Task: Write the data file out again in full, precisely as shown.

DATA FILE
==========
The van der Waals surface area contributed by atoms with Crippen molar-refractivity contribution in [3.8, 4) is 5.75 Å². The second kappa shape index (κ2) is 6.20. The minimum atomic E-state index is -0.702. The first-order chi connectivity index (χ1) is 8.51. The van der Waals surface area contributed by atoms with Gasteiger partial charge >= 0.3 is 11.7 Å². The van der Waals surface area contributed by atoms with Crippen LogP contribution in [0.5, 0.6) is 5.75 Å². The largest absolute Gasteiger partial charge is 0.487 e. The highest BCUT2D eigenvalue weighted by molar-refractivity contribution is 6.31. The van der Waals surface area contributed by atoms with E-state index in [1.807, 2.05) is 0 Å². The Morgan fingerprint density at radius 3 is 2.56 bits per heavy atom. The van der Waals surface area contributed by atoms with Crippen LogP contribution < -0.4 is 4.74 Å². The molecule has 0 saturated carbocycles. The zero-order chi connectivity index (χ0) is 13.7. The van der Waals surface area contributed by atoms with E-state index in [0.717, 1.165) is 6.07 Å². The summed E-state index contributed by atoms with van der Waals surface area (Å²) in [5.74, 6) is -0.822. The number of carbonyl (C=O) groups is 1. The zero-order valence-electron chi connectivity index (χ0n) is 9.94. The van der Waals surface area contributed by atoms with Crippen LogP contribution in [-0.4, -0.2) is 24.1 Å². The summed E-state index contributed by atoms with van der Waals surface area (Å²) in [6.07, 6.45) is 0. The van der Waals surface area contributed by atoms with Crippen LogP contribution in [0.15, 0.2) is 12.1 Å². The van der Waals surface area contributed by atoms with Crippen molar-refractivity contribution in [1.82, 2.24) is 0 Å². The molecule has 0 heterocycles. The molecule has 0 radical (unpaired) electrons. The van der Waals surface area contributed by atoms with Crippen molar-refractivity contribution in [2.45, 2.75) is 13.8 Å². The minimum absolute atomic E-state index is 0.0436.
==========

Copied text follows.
The van der Waals surface area contributed by atoms with Crippen molar-refractivity contribution in [3.8, 4) is 5.75 Å². The second kappa shape index (κ2) is 6.20. The minimum atomic E-state index is -0.702. The first-order chi connectivity index (χ1) is 8.51. The van der Waals surface area contributed by atoms with Gasteiger partial charge >= 0.3 is 11.7 Å². The van der Waals surface area contributed by atoms with Crippen LogP contribution in [0.5, 0.6) is 5.75 Å². The largest absolute Gasteiger partial charge is 0.487 e. The highest BCUT2D eigenvalue weighted by molar-refractivity contribution is 6.31. The van der Waals surface area contributed by atoms with E-state index in [1.807, 2.05) is 0 Å². The Morgan fingerprint density at radius 3 is 2.56 bits per heavy atom. The van der Waals surface area contributed by atoms with Crippen LogP contribution < -0.4 is 4.74 Å². The molecule has 0 saturated carbocycles. The zero-order chi connectivity index (χ0) is 13.7. The van der Waals surface area contributed by atoms with E-state index in [0.717, 1.165) is 6.07 Å². The summed E-state index contributed by atoms with van der Waals surface area (Å²) in [5.74, 6) is -0.822. The number of carbonyl (C=O) groups is 1. The zero-order valence-electron chi connectivity index (χ0n) is 9.94. The van der Waals surface area contributed by atoms with Crippen LogP contribution in [-0.4, -0.2) is 24.1 Å². The summed E-state index contributed by atoms with van der Waals surface area (Å²) in [6.07, 6.45) is 0. The van der Waals surface area contributed by atoms with Crippen LogP contribution in [0.15, 0.2) is 12.1 Å². The van der Waals surface area contributed by atoms with Crippen molar-refractivity contribution in [1.82, 2.24) is 0 Å². The molecule has 0 heterocycles. The molecule has 0 radical (unpaired) electrons. The van der Waals surface area contributed by atoms with Crippen molar-refractivity contribution in [2.45, 2.75) is 13.8 Å². The minimum absolute atomic E-state index is 0.0436.